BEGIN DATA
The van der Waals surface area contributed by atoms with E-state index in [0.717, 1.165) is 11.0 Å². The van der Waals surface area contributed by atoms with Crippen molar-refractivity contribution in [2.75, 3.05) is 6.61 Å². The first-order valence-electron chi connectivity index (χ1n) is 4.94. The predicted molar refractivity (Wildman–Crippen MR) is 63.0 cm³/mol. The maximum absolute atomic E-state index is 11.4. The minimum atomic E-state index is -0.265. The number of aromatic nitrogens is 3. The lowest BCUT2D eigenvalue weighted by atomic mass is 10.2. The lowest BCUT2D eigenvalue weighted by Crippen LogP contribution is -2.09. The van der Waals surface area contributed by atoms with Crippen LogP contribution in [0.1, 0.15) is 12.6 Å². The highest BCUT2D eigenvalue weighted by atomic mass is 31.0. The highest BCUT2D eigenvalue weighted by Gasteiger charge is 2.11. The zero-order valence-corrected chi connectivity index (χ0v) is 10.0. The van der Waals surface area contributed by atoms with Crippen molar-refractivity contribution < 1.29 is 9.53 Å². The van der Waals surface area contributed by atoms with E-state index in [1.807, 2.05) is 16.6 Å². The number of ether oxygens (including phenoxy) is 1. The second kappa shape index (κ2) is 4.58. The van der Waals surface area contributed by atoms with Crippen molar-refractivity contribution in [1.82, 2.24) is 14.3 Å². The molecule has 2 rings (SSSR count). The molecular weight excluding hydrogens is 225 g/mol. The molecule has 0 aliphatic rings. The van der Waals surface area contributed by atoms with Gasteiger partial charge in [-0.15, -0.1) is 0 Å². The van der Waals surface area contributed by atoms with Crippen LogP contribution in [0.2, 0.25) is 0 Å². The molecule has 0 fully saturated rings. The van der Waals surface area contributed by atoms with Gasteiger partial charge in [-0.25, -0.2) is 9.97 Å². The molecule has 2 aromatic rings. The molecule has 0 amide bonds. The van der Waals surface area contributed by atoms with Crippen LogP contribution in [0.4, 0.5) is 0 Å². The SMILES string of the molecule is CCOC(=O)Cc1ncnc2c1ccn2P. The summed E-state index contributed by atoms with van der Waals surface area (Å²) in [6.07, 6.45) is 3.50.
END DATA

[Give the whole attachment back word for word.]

The van der Waals surface area contributed by atoms with E-state index in [0.717, 1.165) is 11.0 Å². The van der Waals surface area contributed by atoms with Crippen molar-refractivity contribution in [2.75, 3.05) is 6.61 Å². The first-order valence-electron chi connectivity index (χ1n) is 4.94. The predicted molar refractivity (Wildman–Crippen MR) is 63.0 cm³/mol. The maximum absolute atomic E-state index is 11.4. The minimum atomic E-state index is -0.265. The number of aromatic nitrogens is 3. The lowest BCUT2D eigenvalue weighted by atomic mass is 10.2. The lowest BCUT2D eigenvalue weighted by Crippen LogP contribution is -2.09. The van der Waals surface area contributed by atoms with Crippen LogP contribution in [0.1, 0.15) is 12.6 Å². The highest BCUT2D eigenvalue weighted by atomic mass is 31.0. The highest BCUT2D eigenvalue weighted by Gasteiger charge is 2.11. The zero-order valence-corrected chi connectivity index (χ0v) is 10.0. The van der Waals surface area contributed by atoms with Crippen molar-refractivity contribution < 1.29 is 9.53 Å². The van der Waals surface area contributed by atoms with E-state index in [1.807, 2.05) is 16.6 Å². The number of ether oxygens (including phenoxy) is 1. The second kappa shape index (κ2) is 4.58. The van der Waals surface area contributed by atoms with Crippen molar-refractivity contribution in [1.82, 2.24) is 14.3 Å². The molecule has 2 rings (SSSR count). The molecular weight excluding hydrogens is 225 g/mol. The molecule has 0 aliphatic rings. The van der Waals surface area contributed by atoms with Gasteiger partial charge in [-0.15, -0.1) is 0 Å². The van der Waals surface area contributed by atoms with Crippen LogP contribution in [0.2, 0.25) is 0 Å². The molecule has 0 fully saturated rings. The van der Waals surface area contributed by atoms with Gasteiger partial charge in [-0.25, -0.2) is 9.97 Å². The molecule has 2 aromatic rings. The molecule has 0 amide bonds. The van der Waals surface area contributed by atoms with Crippen LogP contribution in [0.4, 0.5) is 0 Å². The SMILES string of the molecule is CCOC(=O)Cc1ncnc2c1ccn2P. The summed E-state index contributed by atoms with van der Waals surface area (Å²) in [6.07, 6.45) is 3.50.